The Curious Incident of the Dog in the Night-time

by Mark Haddon | Literature & Fiction |
ISBN: Global Overview for this book
Registered by BookGroupMan of Criccieth, Wales United Kingdom on 11/3/2003
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2 journalers for this copy...
Journal Entry 1 by BookGroupMan from Criccieth, Wales United Kingdom on Monday, November 03, 2003
I really liked this; Mark Haddon (who I assume is a fully growed-up adult?) does a brilliant job of getting inside the head of a teenage boy suffering from Aspergers syndrome. The style of writing and the ‘geeky’ science/maths stuff might not appeal to everyone, but its deceptively perceptive and more wide-ranging that the specific condition suggests. Christopher Boone suffers like any teenager from feelings of confusion, the need for family/home stability, love & understanding, and to make sense of his world. The book is sympathetic, but never too schmaltzy. I’m not surprised that this won a Whitbread prize in ’03, but why the novel rather than children’s book? (maybe the swearing) IMHO I think MH does a better job than Michael Frayn’s Spies in seeing the world through a child’s eyes – coincidently another Whitbread winner.

Journal Entry 2 by BookGroupMan at on Monday, February 02, 2004
Released on Monday, February 02, 2004 at to another bookcrosser in n/a, n/a Controlled Releases.

Sent to Hey-Miki to start a small select UK bookring; from Miki to ChrisP93 and back to me, unless anyone else is interested...?

Journal Entry 3 by hey-miki from London, Greater London United Kingdom on Wednesday, February 04, 2004
Hooray, it arrived! I am itching to read this one cos I've heard such good things about it. (I even tried to track down a copy at various libraries but the waiting lists are horrendous.) Thanks BookGroupMan!

Journal Entry 4 by hey-miki from London, Greater London United Kingdom on Tuesday, February 24, 2004
This is a wonderful book. Highly recommended! (In fact I've been recommending it all day to people at work who've spotted it on my desk here and asked about it)(3 of them so far!)
Its such a great idea for a book - and so brilliantly executed. Seeing things from the point of view of a boy with Aspergers is fascinating. I really enjoyed the mathematical diversions too!
I'm off to a meeting of a bookgroup this evening, to discuss this book. I shall report back with any new insights...

Journal Entry 5 by hey-miki from London, Greater London United Kingdom on Wednesday, February 25, 2004
Wow - the meeting was really interesting. Talking about the book made me realise how differently other people rated it and also really helped me get my thoughts in order. (Talking does that for me, but writing doesn't!)
I was suprised by a few people there who disliked the book. Criticisms were: weak storyline, irritating style, the maths was boring. Needless to say I strongly disagreed with all those points!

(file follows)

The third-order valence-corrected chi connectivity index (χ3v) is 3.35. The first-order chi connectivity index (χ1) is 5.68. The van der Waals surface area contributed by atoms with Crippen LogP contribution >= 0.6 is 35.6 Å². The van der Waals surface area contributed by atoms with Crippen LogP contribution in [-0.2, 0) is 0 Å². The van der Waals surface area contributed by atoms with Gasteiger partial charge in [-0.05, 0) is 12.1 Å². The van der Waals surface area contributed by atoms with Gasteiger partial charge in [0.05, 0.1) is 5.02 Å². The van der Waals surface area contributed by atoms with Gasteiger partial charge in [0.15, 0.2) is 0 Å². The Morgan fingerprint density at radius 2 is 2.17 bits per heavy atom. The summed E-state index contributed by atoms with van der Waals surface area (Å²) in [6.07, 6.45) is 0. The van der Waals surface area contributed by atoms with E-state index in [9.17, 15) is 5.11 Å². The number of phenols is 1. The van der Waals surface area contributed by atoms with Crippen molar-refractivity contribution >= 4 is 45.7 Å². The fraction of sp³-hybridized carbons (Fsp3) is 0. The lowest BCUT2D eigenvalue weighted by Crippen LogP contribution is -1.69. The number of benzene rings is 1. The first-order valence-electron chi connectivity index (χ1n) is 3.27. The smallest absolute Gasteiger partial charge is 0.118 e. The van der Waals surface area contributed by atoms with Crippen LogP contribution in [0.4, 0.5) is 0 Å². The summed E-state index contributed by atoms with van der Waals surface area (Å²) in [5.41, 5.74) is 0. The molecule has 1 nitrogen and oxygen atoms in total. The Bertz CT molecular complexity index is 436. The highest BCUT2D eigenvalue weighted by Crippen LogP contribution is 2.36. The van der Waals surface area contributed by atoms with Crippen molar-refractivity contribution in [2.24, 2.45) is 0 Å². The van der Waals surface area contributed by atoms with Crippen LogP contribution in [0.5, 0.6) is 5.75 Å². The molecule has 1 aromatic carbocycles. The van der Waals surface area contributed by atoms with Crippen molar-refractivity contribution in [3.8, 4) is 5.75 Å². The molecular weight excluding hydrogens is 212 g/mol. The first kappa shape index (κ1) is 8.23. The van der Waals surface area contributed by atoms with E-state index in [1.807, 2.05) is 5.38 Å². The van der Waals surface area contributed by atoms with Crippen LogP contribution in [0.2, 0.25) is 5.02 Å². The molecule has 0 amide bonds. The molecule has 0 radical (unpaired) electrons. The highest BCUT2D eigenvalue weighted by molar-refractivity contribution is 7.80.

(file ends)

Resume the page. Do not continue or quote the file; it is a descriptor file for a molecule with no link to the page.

We discussed how we judged the other charcters. The parents come off pretty badly (as neglectful and abusive) whereas the teacher, Siobhan, is always patient and helpful. She's the reliable source of reason and stability in his life. Siobhan is also employed by the author as a useful device to justify things such as Christopher's strong writing skills, his choice of subject matter and his ability to compare his experiences with ours/others'. The lack of parent-teacher communication struck some people as unrealistic. (If thats the reality, then it's worrying!)

A huge asset of the book is how it gives an unparallelled insight into living with Aspergers Syndrome. (Though someone pointed out to me that "Aspergers" isnt actually mentioned in the book!) I valued how this was presented as an _alternative_reality_ rather than an abnormality. In chapter 229 (there arent 229+ chapters btw, they are just numbered unusually!) Christopher describes his dream of a perfect world: one in which all the people who "look at other people's faces" are dead and he and all the other "special people... who like being on their own" are free to do whatever they like. The book is crammed full of nuggets like this which help us to complete our mental tapestry of his character.

The book has a strong visual impact too. The sans-serif font is simple and unemotional, matching Christopher's writing voice. He only emboldens received words and phrases (ones which has has heard or read - such as titles, jokes, metaphors) - setting them apart from himself. The clean diagrams could have come out of a textbook. All this emphasises how we are receiving the story through *his* eyes. In fact we have our own "detecting" to do as we read - trying to unravel what relationship forces are at work, with only Christopher's reports (of what he considers relevant) to go on. One would think that this would make for an unemotional experience but its quite the opposite. It is moving, elightening and has some wonderful moments of humour too.

The book will be on its way back to BookGroupMan tomorrow. Thank you!!!

Journal Entry 6 by BookGroupMan from Criccieth, Wales United Kingdom on Friday, March 05, 2004
Thanks Miki, i've got a lovely warm feeling that you enjoyed this book so much, knowing I had a small part to play in it (oh, yes, and Mark Haddon did his bit as well!) Its already promised to someone in my book group - i'm going to try and get her to sign-up and write a journal. And btw thanks for the pressie, yes I do eat brown food, as long it doesn't touch any green food ;-)

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